Q: How have you grown your professional network?

 Mindy: I joined the CLUB and started a stiletto network of outside and inside counsel within the CLUB a few years ago. I also grow my network through singing. I think the best way to approach networking is to find something you are passionate about. You don’t have to golf to be a good networker—you just have to share an authentic interest in something. People will respond to your passion.

Q: What is your best advice for others?

 Mindy: Don't be afraid to fail. We don't learn from our successes, we learn from our failures. If you haven’t failed, you haven't stretched yourself enough. Dream big, and if it doesn’t work, pick yourself up and try again.

Q: How has your leadership style changed and why?

 Mindy: When I was younger, I talked a lot. I thought leadership meant knowing the right thing to do and then persuading others that I was right. I’m still extroverted, but I now know that listening is so much more important. Having the best ideas doesn’t make you a good leader. True leadership is encouraging and empowering a group to come together to find a solution.

Q: What does leadership mean to you?

 Mindy: Leadership is leading by example and by doing rather than by saying. Not being afraid to speak up about things but at the same time making sure that people around the table have the chance to have their voices heard. Knowing when to speak and when to listen. Empathy is critical, as is ensuring others around the table feel that you have heard them. I took some non-defensive communication classes years ago, and practicing active listening has helped me become a better leader and a better lawyer.

Q: What are ways that you have balanced career, personal, and other interests?

 Mindy: I think it is impossible to achieve a true balance—there are always competing interests and the time you give to each is never equal. I am the proud mom of a one year old daughter, Aerin, and I do my best to spend time with her each morning and evening. I’m also a litigation partner with two upcoming trials. It’s never easy to fit everything in. Different parts of your life will take priority at different times. Before Aerin was born, I focused on business development and growing my networks and I was able to attend a lot of evening events. These days, most nights I am home singing “The Wheels on The Bus” to my daughter. Now, I am much more selective about business development and I think I am more efficient. I don’t practice “random acts of networking” anymore, but instead I carefully select events that I think will be the most valuable for me. I try not to schedule multiple evenings in a row. I also make sure to set aside time for choir rehearsal every week, because personal time is crucial. I want my daughter to grow up knowing she can be whoever she wants to be, and that means setting an example for her by achieving my goals.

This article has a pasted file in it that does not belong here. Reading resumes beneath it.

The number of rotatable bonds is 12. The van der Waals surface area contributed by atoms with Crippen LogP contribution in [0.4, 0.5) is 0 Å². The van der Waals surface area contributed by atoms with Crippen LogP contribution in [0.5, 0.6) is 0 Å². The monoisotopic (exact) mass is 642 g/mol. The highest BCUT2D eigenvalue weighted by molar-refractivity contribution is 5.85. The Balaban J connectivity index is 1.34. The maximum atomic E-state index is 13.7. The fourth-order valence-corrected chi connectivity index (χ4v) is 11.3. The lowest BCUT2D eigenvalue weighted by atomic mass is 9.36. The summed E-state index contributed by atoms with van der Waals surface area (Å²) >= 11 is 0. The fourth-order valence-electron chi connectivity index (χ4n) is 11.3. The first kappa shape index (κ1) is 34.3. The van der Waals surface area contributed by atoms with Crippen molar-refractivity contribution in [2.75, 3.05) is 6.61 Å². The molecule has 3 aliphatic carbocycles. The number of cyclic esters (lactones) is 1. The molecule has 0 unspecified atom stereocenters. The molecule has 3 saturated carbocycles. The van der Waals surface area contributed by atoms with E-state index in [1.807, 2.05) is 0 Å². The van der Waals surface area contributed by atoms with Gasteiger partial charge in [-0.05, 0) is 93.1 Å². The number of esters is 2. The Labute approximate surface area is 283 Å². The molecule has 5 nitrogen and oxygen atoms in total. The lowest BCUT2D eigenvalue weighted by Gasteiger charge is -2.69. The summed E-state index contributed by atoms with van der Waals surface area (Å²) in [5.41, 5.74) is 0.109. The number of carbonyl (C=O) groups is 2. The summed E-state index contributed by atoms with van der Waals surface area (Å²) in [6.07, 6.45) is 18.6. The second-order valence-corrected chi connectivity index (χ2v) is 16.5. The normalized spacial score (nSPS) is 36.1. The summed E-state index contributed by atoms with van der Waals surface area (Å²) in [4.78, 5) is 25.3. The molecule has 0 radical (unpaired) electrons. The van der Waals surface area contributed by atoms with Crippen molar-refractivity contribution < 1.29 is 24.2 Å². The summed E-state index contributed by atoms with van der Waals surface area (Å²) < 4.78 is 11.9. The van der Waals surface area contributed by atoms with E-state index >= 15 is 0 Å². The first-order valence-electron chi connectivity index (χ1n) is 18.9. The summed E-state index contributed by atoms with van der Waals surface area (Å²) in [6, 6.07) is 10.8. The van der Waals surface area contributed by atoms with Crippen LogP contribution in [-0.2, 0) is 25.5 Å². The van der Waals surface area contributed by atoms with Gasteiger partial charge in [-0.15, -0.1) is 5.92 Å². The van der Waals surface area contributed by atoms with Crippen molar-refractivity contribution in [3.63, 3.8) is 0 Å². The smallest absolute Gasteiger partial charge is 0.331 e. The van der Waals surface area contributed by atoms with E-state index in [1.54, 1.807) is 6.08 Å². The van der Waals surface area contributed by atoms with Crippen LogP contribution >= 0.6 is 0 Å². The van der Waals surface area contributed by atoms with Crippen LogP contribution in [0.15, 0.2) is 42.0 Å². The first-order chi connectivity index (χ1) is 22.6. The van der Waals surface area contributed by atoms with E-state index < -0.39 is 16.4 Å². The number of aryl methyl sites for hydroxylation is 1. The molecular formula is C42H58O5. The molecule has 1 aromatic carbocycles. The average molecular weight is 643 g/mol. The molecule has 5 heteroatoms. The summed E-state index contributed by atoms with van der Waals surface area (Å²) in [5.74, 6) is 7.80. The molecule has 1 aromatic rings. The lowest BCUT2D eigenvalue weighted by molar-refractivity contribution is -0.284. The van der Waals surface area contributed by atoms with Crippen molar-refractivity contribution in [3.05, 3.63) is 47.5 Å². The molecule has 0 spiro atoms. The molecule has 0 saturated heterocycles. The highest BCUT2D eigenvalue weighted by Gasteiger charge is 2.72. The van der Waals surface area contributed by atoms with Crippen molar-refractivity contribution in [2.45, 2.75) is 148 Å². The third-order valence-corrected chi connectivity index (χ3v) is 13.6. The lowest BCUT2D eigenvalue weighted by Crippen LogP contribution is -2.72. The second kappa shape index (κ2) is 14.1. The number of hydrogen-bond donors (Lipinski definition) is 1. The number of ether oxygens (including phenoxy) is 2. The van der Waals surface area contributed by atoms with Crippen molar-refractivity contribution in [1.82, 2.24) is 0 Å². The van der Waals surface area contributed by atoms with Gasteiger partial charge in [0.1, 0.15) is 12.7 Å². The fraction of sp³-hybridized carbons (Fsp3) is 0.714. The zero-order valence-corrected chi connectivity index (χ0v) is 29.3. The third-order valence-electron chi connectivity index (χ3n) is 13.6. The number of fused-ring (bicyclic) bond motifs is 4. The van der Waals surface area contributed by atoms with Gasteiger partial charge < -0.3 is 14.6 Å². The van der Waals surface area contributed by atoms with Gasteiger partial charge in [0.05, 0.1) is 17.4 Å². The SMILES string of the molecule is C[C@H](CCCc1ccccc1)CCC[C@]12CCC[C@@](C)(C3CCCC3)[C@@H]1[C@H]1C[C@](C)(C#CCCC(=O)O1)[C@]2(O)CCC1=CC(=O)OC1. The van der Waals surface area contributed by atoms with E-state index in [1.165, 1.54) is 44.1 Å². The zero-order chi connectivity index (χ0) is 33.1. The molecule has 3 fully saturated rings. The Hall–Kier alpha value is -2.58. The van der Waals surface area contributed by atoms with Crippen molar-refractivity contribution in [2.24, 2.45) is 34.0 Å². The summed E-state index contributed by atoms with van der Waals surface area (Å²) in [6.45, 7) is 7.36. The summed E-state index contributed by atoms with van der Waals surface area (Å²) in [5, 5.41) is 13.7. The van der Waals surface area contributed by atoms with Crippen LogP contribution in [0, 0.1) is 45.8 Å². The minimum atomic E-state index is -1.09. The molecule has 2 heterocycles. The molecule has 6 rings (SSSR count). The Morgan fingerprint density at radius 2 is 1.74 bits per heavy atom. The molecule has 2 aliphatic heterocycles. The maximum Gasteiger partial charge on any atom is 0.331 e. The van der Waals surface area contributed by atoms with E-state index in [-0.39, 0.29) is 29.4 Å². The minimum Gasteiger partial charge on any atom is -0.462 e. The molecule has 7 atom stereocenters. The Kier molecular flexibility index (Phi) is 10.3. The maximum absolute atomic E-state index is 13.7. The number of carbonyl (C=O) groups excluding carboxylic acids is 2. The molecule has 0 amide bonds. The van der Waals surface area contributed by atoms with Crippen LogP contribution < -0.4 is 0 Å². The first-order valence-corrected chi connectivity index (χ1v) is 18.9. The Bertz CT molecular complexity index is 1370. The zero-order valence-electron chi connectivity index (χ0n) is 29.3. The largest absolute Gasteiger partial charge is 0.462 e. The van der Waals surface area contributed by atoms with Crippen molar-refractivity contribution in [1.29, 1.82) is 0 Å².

Q: Tell us something about yourself that is a fun fact.

 Mindy: Singing is a large part of my life, and one of my longtime idols is Sting. A few years ago, I was lucky enough to attend a sound check before one of his concerts, and I actually sang “Englishman in New York” on stage with him.

Q: What do you like to do to unwind?

 Mindy: Cheer on the California Golden Bears and the San Jose Sharks.  I also have a song lyric for every occasion.